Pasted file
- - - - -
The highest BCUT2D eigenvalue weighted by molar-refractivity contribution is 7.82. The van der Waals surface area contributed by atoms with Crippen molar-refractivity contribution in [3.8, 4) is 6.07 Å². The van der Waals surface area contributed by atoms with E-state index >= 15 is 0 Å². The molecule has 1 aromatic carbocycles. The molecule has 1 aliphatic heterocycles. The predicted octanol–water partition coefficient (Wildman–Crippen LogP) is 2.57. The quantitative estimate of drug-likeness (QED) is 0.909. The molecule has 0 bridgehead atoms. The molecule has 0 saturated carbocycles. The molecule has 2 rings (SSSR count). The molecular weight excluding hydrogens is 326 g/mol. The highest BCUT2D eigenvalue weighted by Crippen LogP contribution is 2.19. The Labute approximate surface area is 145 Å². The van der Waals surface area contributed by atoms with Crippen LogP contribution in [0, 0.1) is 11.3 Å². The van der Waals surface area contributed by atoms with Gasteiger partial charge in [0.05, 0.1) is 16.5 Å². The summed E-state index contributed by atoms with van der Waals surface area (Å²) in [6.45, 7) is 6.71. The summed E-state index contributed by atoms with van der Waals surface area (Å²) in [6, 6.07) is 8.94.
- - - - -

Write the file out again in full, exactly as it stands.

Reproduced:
The highest BCUT2D eigenvalue weighted by molar-refractivity contribution is 7.82. The van der Waals surface area contributed by atoms with Crippen molar-refractivity contribution in [3.8, 4) is 6.07 Å². The van der Waals surface area contributed by atoms with E-state index >= 15 is 0 Å². The molecule has 1 aromatic carbocycles. The molecule has 1 aliphatic heterocycles. The predicted octanol–water partition coefficient (Wildman–Crippen LogP) is 2.57. The quantitative estimate of drug-likeness (QED) is 0.909. The molecule has 0 bridgehead atoms. The molecule has 0 saturated carbocycles. The molecule has 2 rings (SSSR count). The molecular weight excluding hydrogens is 326 g/mol. The highest BCUT2D eigenvalue weighted by Crippen LogP contribution is 2.19. The Labute approximate surface area is 145 Å². The van der Waals surface area contributed by atoms with Crippen LogP contribution in [0, 0.1) is 11.3 Å². The van der Waals surface area contributed by atoms with Gasteiger partial charge in [0.05, 0.1) is 16.5 Å². The summed E-state index contributed by atoms with van der Waals surface area (Å²) in [6.45, 7) is 6.71. The summed E-state index contributed by atoms with van der Waals surface area (Å²) in [6, 6.07) is 8.94.